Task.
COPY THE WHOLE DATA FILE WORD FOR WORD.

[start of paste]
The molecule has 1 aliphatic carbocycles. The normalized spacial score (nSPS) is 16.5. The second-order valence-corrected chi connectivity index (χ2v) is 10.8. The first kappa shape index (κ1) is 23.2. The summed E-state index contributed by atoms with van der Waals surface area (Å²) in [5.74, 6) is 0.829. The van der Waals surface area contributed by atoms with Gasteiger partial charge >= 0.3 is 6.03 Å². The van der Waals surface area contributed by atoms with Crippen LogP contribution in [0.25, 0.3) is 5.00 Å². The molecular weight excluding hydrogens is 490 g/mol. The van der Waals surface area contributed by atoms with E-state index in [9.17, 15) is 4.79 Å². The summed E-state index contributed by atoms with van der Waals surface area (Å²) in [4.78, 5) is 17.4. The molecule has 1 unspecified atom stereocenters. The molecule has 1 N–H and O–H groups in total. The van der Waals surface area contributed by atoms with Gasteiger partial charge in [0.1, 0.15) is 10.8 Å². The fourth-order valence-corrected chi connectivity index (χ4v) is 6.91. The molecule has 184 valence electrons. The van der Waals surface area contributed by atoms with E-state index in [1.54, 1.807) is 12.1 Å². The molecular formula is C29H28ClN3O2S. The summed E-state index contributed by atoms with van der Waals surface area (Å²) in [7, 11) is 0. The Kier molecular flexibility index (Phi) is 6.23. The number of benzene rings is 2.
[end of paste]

The molecule has 1 aliphatic carbocycles. The normalized spacial score (nSPS) is 16.5. The second-order valence-corrected chi connectivity index (χ2v) is 10.8. The first kappa shape index (κ1) is 23.2. The summed E-state index contributed by atoms with van der Waals surface area (Å²) in [5.74, 6) is 0.829. The van der Waals surface area contributed by atoms with Gasteiger partial charge >= 0.3 is 6.03 Å². The van der Waals surface area contributed by atoms with Crippen LogP contribution in [0.25, 0.3) is 5.00 Å². The molecular weight excluding hydrogens is 490 g/mol. The van der Waals surface area contributed by atoms with E-state index in [9.17, 15) is 4.79 Å². The summed E-state index contributed by atoms with van der Waals surface area (Å²) in [4.78, 5) is 17.4. The molecule has 1 unspecified atom stereocenters. The molecule has 1 N–H and O–H groups in total. The van der Waals surface area contributed by atoms with Gasteiger partial charge in [0.1, 0.15) is 10.8 Å². The fourth-order valence-corrected chi connectivity index (χ4v) is 6.91. The molecule has 184 valence electrons. The van der Waals surface area contributed by atoms with E-state index in [1.54, 1.807) is 12.1 Å². The molecular formula is C29H28ClN3O2S. The summed E-state index contributed by atoms with van der Waals surface area (Å²) in [7, 11) is 0. The Kier molecular flexibility index (Phi) is 6.23. The number of benzene rings is 2.